What are the non-trivial graph families that have a known chromatic number, or an easy way (polynomial-time algorithm) to compute the latter.

Examples would be:

  • Kneser graphs
  • Chordal graphs

Do you know any other families?


We are looking for interesting classes on which we can test a proper coloring heuristic. This is why we wanted some graphs that are not so easy to color but in the same time have a known chromatic number so we can evaluate the quality of the heuristic.

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    $\begingroup$ As evidenced by Juho's answer, this question is rather broad. Why are you asking? What do you need such classes for? $\endgroup$
    – Raphael
    Jun 30, 2015 at 13:03
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    $\begingroup$ I suggest adding that context/motivation to the question. I think it helps focus the question and improve the likelihood you'll get useful answers. You can edit your question to include that information in it. $\endgroup$
    – D.W.
    Jul 1, 2015 at 7:23
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    $\begingroup$ It's straightforward to model $k$-coloring as SAT/CSP too, so maybe solvability in polynomial time doesn't matter too much. The solvers should handle many cases easily. $\endgroup$
    – Juho
    Jul 1, 2015 at 9:34
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    $\begingroup$ @IssamT. Easy-to-colour graphs might not be a good test for your heuristic. In a sense, they're very special and not typical of general graphs. For example, what if your heuristic works well on easy-to-colour graphs (where you don't really need a heuristic to help you) but terribly on general graphs (where a heuristic would be really useful)? You'd then conclude that your heuristic is great when actually, it doesn't help at all. $\endgroup$ Jul 1, 2015 at 9:43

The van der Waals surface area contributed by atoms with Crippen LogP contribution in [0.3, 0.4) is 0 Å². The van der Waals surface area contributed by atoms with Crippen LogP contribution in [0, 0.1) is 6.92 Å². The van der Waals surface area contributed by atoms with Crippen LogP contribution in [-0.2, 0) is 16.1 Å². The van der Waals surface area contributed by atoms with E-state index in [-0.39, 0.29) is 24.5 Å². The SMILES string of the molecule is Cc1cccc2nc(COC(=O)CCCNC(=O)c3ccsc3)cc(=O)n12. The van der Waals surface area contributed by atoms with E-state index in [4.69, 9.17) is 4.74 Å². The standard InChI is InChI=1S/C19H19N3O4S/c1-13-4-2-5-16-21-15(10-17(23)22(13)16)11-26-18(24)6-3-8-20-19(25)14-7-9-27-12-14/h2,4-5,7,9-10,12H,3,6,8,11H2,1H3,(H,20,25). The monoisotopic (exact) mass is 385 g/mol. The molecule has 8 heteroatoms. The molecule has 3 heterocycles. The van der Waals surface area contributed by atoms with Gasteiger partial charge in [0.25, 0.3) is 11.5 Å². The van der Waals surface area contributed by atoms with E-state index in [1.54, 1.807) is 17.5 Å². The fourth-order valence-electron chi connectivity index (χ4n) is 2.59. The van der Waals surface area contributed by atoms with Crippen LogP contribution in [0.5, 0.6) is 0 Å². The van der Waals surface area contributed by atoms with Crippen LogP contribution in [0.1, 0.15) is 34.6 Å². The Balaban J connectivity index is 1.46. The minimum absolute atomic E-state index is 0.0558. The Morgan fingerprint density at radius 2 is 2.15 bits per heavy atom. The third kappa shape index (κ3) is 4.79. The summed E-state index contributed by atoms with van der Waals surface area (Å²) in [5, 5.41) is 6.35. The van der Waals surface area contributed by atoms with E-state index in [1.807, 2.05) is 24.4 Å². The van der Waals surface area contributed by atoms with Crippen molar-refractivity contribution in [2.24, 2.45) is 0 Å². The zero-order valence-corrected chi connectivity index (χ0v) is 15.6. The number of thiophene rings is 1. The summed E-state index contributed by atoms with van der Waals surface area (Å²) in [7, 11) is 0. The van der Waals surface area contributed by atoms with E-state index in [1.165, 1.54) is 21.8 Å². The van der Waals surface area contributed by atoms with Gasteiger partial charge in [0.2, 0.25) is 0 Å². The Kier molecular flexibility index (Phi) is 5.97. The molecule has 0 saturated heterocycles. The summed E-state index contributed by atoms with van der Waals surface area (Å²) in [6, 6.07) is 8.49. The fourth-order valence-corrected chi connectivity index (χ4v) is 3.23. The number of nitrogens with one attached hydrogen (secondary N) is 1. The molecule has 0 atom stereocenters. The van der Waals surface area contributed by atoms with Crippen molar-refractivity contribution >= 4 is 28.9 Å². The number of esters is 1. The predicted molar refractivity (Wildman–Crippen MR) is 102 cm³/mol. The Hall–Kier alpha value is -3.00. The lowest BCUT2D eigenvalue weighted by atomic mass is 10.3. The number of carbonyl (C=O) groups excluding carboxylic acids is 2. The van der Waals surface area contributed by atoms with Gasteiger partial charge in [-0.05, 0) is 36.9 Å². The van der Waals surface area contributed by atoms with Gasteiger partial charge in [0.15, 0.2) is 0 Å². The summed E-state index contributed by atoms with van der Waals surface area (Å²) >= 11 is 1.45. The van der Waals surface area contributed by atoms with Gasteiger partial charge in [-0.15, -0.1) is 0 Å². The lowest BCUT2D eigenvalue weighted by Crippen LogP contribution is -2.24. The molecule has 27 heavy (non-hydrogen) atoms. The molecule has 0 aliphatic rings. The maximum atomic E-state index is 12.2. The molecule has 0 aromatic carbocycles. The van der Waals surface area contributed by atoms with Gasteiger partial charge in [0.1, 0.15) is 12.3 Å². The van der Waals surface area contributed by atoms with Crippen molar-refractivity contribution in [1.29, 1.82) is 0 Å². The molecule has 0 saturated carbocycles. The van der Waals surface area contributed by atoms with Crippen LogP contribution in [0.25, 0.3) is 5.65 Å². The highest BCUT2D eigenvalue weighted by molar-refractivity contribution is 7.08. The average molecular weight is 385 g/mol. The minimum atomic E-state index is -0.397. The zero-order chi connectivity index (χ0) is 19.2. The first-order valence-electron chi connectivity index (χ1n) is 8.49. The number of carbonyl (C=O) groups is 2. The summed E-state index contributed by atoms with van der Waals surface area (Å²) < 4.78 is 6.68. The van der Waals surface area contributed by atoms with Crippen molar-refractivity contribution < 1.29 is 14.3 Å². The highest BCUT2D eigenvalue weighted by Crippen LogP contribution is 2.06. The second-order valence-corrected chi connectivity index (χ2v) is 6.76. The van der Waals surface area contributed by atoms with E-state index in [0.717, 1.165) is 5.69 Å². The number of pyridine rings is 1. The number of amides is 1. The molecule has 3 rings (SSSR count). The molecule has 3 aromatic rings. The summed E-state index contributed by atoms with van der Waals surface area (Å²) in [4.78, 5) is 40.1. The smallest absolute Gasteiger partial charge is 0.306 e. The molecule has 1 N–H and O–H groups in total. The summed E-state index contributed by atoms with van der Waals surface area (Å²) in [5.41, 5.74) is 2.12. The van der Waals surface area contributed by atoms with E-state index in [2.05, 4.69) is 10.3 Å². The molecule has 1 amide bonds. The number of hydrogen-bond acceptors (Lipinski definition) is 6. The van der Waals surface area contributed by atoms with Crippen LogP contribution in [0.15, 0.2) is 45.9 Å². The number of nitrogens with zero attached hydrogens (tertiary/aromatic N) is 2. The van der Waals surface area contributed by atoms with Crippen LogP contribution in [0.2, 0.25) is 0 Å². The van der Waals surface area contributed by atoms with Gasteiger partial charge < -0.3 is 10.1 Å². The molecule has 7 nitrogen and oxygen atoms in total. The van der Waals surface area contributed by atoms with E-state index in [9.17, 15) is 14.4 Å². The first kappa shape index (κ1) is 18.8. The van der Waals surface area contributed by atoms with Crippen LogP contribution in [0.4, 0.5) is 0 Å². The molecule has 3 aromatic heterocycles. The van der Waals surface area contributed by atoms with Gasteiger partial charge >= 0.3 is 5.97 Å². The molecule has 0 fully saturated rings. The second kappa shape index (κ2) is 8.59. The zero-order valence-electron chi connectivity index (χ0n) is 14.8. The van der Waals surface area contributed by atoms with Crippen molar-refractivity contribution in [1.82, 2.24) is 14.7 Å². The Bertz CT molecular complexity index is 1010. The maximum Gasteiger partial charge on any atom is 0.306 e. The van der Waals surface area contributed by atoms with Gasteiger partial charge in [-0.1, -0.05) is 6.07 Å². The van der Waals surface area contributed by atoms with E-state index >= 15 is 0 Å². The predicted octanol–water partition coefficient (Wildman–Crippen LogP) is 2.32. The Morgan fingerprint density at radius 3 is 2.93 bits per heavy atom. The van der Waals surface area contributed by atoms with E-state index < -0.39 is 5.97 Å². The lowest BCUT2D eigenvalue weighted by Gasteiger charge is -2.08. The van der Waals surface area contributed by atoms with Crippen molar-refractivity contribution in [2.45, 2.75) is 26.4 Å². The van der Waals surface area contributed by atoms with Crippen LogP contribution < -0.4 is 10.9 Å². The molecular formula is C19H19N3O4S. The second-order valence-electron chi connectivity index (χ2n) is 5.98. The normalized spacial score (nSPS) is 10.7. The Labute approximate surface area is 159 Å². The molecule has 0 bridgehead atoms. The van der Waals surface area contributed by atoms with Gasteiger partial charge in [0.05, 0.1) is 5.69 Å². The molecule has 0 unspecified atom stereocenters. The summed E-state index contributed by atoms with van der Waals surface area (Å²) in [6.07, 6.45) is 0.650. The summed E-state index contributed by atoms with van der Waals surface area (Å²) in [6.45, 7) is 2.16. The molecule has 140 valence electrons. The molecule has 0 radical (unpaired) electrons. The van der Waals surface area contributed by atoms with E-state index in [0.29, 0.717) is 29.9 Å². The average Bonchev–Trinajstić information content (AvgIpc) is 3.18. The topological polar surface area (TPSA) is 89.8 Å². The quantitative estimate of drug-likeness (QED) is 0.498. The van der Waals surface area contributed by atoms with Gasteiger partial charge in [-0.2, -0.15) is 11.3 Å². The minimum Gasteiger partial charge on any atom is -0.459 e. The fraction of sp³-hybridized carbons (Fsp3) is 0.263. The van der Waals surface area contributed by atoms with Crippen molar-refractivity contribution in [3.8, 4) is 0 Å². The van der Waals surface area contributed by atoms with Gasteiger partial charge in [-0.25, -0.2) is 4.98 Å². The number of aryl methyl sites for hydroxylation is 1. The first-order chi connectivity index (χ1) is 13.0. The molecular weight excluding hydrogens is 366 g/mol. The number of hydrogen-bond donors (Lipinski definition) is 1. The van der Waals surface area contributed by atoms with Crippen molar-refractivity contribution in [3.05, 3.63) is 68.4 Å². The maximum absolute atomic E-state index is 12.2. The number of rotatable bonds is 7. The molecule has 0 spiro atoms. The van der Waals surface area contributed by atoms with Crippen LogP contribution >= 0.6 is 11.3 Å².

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    $\begingroup$ @IssamT. Well, why not just compute the exact value of the chromatic number for the graphs as well? I guess it's fine even if it took minutes to compute it (but again, SAT/CSP solvers tend to be good here). $\endgroup$
    – Juho
    Jul 1, 2015 at 13:23

1 Answer 1


Whenever you are interested in a (well-known) graph invariant, it's a good idea to check out ISGCI first. Have a look at graphs that have bounded chromatic number, or graphs for which computing the number is doable in polynomial time.

To shortly summarize the above, one could highlight perfect graphs (a superclass of chordal graphs), and graphs of bounded treewidth.

  • $\begingroup$ Gee, that's... comprehensive. $\endgroup$
    – Raphael
    Jun 30, 2015 at 10:12

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